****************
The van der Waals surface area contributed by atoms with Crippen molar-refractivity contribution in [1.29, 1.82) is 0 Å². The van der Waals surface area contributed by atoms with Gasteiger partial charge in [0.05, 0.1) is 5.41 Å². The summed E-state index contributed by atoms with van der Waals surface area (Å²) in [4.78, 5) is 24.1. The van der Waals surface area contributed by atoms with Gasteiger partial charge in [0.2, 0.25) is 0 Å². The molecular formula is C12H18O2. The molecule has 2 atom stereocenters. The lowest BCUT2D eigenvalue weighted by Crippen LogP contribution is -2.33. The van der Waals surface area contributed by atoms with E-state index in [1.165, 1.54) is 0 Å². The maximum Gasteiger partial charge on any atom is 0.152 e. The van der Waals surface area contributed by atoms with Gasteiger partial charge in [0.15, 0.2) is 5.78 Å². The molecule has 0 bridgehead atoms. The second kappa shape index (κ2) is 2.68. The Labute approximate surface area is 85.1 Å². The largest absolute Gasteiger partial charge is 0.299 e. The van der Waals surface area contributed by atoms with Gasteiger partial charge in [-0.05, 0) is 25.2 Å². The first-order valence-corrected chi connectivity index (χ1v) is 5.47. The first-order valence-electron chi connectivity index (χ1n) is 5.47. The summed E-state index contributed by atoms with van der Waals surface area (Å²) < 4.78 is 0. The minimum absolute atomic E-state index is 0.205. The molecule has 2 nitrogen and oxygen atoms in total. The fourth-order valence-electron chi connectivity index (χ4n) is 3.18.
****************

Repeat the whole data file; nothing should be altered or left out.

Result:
The van der Waals surface area contributed by atoms with Crippen molar-refractivity contribution in [1.29, 1.82) is 0 Å². The van der Waals surface area contributed by atoms with Gasteiger partial charge in [0.05, 0.1) is 5.41 Å². The summed E-state index contributed by atoms with van der Waals surface area (Å²) in [4.78, 5) is 24.1. The van der Waals surface area contributed by atoms with Gasteiger partial charge in [0.2, 0.25) is 0 Å². The molecular formula is C12H18O2. The molecule has 2 atom stereocenters. The lowest BCUT2D eigenvalue weighted by Crippen LogP contribution is -2.33. The van der Waals surface area contributed by atoms with E-state index in [1.165, 1.54) is 0 Å². The maximum Gasteiger partial charge on any atom is 0.152 e. The van der Waals surface area contributed by atoms with Gasteiger partial charge in [0.15, 0.2) is 5.78 Å². The molecule has 0 bridgehead atoms. The second kappa shape index (κ2) is 2.68. The Labute approximate surface area is 85.1 Å². The largest absolute Gasteiger partial charge is 0.299 e. The van der Waals surface area contributed by atoms with Gasteiger partial charge in [-0.05, 0) is 25.2 Å². The first-order valence-corrected chi connectivity index (χ1v) is 5.47. The first-order valence-electron chi connectivity index (χ1n) is 5.47. The summed E-state index contributed by atoms with van der Waals surface area (Å²) < 4.78 is 0. The minimum absolute atomic E-state index is 0.205. The molecule has 2 nitrogen and oxygen atoms in total. The fourth-order valence-electron chi connectivity index (χ4n) is 3.18.